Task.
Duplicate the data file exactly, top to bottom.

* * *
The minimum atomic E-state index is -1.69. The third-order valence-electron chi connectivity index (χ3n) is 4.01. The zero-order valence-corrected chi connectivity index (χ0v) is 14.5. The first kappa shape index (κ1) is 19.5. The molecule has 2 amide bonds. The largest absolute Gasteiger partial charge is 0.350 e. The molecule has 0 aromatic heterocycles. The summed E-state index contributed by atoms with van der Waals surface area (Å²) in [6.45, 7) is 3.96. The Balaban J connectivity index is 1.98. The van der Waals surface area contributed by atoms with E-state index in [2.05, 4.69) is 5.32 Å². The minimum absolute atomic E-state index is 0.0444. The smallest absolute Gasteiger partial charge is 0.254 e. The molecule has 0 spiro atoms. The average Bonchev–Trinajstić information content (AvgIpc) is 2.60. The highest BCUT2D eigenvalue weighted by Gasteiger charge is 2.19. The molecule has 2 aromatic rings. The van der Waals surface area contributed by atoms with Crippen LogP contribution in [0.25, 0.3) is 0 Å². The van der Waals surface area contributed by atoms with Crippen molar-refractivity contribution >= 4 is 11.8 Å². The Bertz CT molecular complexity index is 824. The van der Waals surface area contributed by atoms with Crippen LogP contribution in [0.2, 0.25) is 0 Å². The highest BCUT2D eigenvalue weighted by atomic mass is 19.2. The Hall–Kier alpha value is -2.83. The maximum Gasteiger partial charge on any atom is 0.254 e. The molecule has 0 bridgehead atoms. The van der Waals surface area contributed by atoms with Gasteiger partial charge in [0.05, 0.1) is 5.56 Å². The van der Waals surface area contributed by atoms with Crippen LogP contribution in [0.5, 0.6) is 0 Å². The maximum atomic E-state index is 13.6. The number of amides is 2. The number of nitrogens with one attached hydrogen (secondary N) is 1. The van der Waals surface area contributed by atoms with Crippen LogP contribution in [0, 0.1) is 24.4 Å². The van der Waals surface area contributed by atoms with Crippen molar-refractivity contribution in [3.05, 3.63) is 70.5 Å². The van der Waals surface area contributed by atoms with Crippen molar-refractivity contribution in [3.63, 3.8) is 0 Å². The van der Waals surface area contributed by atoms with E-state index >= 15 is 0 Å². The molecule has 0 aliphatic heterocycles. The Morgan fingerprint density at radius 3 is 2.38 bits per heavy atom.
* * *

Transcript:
The minimum atomic E-state index is -1.69. The third-order valence-electron chi connectivity index (χ3n) is 4.01. The zero-order valence-corrected chi connectivity index (χ0v) is 14.5. The first kappa shape index (κ1) is 19.5. The molecule has 2 amide bonds. The largest absolute Gasteiger partial charge is 0.350 e. The molecule has 0 aromatic heterocycles. The summed E-state index contributed by atoms with van der Waals surface area (Å²) in [6.45, 7) is 3.96. The Balaban J connectivity index is 1.98. The van der Waals surface area contributed by atoms with E-state index in [2.05, 4.69) is 5.32 Å². The minimum absolute atomic E-state index is 0.0444. The smallest absolute Gasteiger partial charge is 0.254 e. The molecule has 0 spiro atoms. The average Bonchev–Trinajstić information content (AvgIpc) is 2.60. The highest BCUT2D eigenvalue weighted by Gasteiger charge is 2.19. The molecule has 2 aromatic rings. The van der Waals surface area contributed by atoms with Crippen LogP contribution in [0.25, 0.3) is 0 Å². The van der Waals surface area contributed by atoms with Crippen molar-refractivity contribution >= 4 is 11.8 Å². The Bertz CT molecular complexity index is 824. The van der Waals surface area contributed by atoms with Crippen LogP contribution in [0.2, 0.25) is 0 Å². The highest BCUT2D eigenvalue weighted by atomic mass is 19.2. The Hall–Kier alpha value is -2.83. The maximum Gasteiger partial charge on any atom is 0.254 e. The molecule has 0 bridgehead atoms. The van der Waals surface area contributed by atoms with Gasteiger partial charge in [0.05, 0.1) is 5.56 Å². The van der Waals surface area contributed by atoms with Crippen LogP contribution in [0.5, 0.6) is 0 Å². The maximum atomic E-state index is 13.6. The number of amides is 2. The number of nitrogens with one attached hydrogen (secondary N) is 1. The van der Waals surface area contributed by atoms with Crippen LogP contribution in [0, 0.1) is 24.4 Å². The van der Waals surface area contributed by atoms with Crippen molar-refractivity contribution in [3.05, 3.63) is 70.5 Å². The van der Waals surface area contributed by atoms with Crippen molar-refractivity contribution in [3.63, 3.8) is 0 Å². The van der Waals surface area contributed by atoms with E-state index >= 15 is 0 Å². The molecule has 0 aliphatic heterocycles. The Morgan fingerprint density at radius 3 is 2.38 bits per heavy atom.